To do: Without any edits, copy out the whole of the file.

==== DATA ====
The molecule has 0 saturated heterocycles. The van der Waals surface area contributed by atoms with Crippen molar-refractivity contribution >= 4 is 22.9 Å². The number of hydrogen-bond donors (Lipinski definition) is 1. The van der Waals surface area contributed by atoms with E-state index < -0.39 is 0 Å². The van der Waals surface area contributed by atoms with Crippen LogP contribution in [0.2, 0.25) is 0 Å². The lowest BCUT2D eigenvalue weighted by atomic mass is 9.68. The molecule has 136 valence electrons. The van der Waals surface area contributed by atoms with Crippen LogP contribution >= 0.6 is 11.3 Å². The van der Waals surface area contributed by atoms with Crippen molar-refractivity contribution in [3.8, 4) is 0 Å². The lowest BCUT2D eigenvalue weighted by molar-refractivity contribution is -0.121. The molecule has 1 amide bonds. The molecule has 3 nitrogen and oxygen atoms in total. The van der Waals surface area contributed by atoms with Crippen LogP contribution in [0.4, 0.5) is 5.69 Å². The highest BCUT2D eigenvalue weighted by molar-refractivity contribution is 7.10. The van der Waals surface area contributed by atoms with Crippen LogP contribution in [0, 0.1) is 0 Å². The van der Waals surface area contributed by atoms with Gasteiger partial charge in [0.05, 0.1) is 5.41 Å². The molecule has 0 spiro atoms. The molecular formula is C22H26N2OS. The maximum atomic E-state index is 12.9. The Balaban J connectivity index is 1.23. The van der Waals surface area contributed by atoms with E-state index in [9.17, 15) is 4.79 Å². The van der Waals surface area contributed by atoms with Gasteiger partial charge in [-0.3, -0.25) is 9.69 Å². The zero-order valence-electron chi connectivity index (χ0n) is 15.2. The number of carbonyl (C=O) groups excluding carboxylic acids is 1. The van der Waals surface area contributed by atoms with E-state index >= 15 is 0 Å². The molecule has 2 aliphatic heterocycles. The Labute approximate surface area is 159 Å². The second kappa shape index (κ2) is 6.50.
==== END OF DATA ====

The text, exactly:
The molecule has 0 saturated heterocycles. The van der Waals surface area contributed by atoms with Crippen molar-refractivity contribution >= 4 is 22.9 Å². The number of hydrogen-bond donors (Lipinski definition) is 1. The van der Waals surface area contributed by atoms with E-state index < -0.39 is 0 Å². The van der Waals surface area contributed by atoms with Crippen LogP contribution in [0.2, 0.25) is 0 Å². The lowest BCUT2D eigenvalue weighted by atomic mass is 9.68. The molecule has 136 valence electrons. The van der Waals surface area contributed by atoms with Crippen LogP contribution >= 0.6 is 11.3 Å². The van der Waals surface area contributed by atoms with Crippen molar-refractivity contribution in [3.8, 4) is 0 Å². The lowest BCUT2D eigenvalue weighted by molar-refractivity contribution is -0.121. The molecule has 1 amide bonds. The molecule has 3 nitrogen and oxygen atoms in total. The van der Waals surface area contributed by atoms with Crippen LogP contribution in [0.4, 0.5) is 5.69 Å². The highest BCUT2D eigenvalue weighted by molar-refractivity contribution is 7.10. The van der Waals surface area contributed by atoms with Crippen LogP contribution in [0, 0.1) is 0 Å². The van der Waals surface area contributed by atoms with Gasteiger partial charge in [0.05, 0.1) is 5.41 Å². The molecule has 0 spiro atoms. The molecular formula is C22H26N2OS. The maximum atomic E-state index is 12.9. The Balaban J connectivity index is 1.23. The van der Waals surface area contributed by atoms with E-state index in [9.17, 15) is 4.79 Å². The van der Waals surface area contributed by atoms with Gasteiger partial charge in [-0.3, -0.25) is 9.69 Å². The zero-order valence-electron chi connectivity index (χ0n) is 15.2. The number of carbonyl (C=O) groups excluding carboxylic acids is 1. The van der Waals surface area contributed by atoms with E-state index >= 15 is 0 Å². The molecule has 2 aliphatic heterocycles. The Labute approximate surface area is 159 Å². The second kappa shape index (κ2) is 6.50.